[Editor's Note (Pescatore): SANS recently published a white paper on DNS security issues and controls -
European Police Arrest 15 for Remote Access Trojan Use (November 21 & 22, 2014)Police in seven European countries have arrested a total of 15 people in connection with allegedly using remote access Trojans (RATs) to conduct cyber crimes. The arrests were the result of a sting operation.
PayPal Patches Flaw (November 21, 2014)PayPal has patched a remote code execution flaw in its web application and API that was detected 18 months ago.
Private Investigator Fined for Illegal Data Access (November 24, 2014)A private investigator has been fined 5,000 Euros for gaining access to the Garda Pulse system without authorization. The investigator is a former garda.
UK Bill Would Expand Service Law Enforcement Access to Internet User Information (November 23 & 24, 2014)UK home secretary Theresa May is expected to propose a bill that would require companies to provide law enforcement agencies with information about the identities of people using computers and mobile devices. The bill would require service providers to retain data that links users to devices based on IP addresses, which are often shared by multiple users and often change. The data retention changes are expected to be part of the Counter-Terrorism and Security Bill. The plan has met with criticism because it allows for broad surveillance of online activity.
STORM CENTER TECH CORNERCraigslist Outage due to DNS Registrar Compromise
Vulnerablity in less
Regin state sponsored malware dissection
1 out of 5 spear phishing emails successful
Multiple remote vulnerabilities in Hikvision DVRs
MSFT Overlooked "Sandworm" vulnerability in earlier patches
PayPal Takes 18 Months to Fix Arbitrary Code Execution Flaw
ICMP Redirect Attacks Documented in the Wild
The Editorial Board of SANS NewsBites
John Pescatore was Vice President at Gartner Inc. for fourteen years. He became a director of the SANS Institute in 2013. He has worked in computer and network security since 1978 including time at the NSA and the U.S. Secret Service.
Shawn Henry recently retired as FBI Executive Assistant Director responsible for all criminal and cyber programs and investigations worldwide, as well as international operations and the FBI's critical incident response. He is now president of CrowdStrike Services.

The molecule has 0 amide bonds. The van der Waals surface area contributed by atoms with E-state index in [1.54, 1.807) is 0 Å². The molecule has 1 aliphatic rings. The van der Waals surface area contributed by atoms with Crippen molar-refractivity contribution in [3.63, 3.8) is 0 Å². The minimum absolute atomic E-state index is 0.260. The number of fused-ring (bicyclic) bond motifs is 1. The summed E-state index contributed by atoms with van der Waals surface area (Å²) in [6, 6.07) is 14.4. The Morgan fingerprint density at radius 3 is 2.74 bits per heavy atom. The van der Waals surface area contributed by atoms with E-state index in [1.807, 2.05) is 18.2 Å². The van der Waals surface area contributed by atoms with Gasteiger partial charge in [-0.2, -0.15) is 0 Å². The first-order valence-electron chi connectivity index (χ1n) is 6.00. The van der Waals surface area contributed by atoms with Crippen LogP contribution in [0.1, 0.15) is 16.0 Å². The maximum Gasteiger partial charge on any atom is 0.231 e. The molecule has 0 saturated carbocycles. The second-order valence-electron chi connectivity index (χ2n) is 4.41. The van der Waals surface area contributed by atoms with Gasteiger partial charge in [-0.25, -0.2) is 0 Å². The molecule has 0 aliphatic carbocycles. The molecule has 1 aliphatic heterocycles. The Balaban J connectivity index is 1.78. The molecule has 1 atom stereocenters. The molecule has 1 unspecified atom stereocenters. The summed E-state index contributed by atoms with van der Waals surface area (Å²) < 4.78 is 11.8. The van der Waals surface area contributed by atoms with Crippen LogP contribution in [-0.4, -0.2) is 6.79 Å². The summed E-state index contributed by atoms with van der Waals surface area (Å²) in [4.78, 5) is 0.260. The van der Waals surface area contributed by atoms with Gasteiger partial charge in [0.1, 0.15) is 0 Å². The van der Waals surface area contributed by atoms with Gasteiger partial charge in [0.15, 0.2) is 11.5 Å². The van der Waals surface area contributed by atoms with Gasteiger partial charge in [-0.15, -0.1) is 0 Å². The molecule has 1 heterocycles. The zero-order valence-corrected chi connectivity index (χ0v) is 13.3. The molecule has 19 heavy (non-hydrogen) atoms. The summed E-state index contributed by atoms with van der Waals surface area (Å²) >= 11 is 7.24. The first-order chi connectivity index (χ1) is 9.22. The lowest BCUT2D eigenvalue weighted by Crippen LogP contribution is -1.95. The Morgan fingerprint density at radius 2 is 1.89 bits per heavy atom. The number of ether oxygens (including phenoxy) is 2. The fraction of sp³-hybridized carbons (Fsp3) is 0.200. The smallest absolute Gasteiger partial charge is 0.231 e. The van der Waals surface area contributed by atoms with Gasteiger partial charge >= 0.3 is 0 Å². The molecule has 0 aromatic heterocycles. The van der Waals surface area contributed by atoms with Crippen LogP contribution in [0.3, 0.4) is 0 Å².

Stephen Northcutt teaches advanced courses in cyber security management; he founded the GIAC certification and was the founding President of STI, the premier skills-based cyber security graduate school, www.sans.edu.
Dr. Johannes Ullrich is Chief Technology Officer of the Internet Storm Center and Dean of the Faculty of the graduate school at the SANS Technology Institute.
Ed Skoudis is co-founder of CounterHack, the nation's top producer of cyber ranges, simulations, and competitive challenges, now used from high schools to the Air Force. He is also author and lead instructor of the SANS Hacker Exploits and Incident Handling course, and Penetration Testing course.
Michael Assante was Vice President and Chief Security Officer at NERC, led a key control systems group at Idaho National Labs, and was American Electric Power's CSO. He now leads the global cyber skills development program at SANS for power, oil & gas and other critical infrastructure industries.
Mark Weatherford is a Principal at The Chertoff Group and the former Deputy Under Secretary of Cybersecurity at the US Department of Homeland Security.
William Hugh Murray is an executive consultant and trainer in Information Assurance and Associate Professor at the Naval Postgraduate School.
Sean McBride is Director of Analysis and co-founder of Critical Intelligence, and, while at Idaho National Laboratory, he initiated the situational awareness effort that became the ICS-CERT.
Rob Lee is the SANS Institute's top forensics instructor and director of the digital forensics and incident response research and education program at SANS (computer-forensics.sans.org).
Tom Liston is a Senior Security Consultant and Malware Analyst for InGuardians, a handler for the SANS Institute's Internet Storm Center, and co-author of the book Counter Hack Reloaded.
Dr. Eric Cole is an instructor, author and fellow with The SANS Institute. He has written five books, including Insider Threat and he is a founder with Secure Anchor Consulting.
Mason Brown is one of a very small number of people in the information security field who have held a top management position in a Fortune 50 company (Alcoa). He leads SANS' efforts to raise the bar in cybersecurity education around the world.
David Hoelzer is the director of research & principal examiner for Enclave Forensics and a senior fellow with the SANS Technology Institute.
Gal Shpantzer is a trusted advisor to CSOs of large corporations, technology startups, Ivy League universities and non-profits specializing in critical infrastructure protection. Gal created the Security Outliers project in 2009, focusing on the role of culture in risk management outcomes and contributes to the Infosec Burnout project.
Alan Paller is director of research at the SANS Institute.
Brian Honan is an independent security consultant based in Dublin, Ireland.
David Turley is SANS operations manager and serves as production manager and final editor on SANS NewsBites.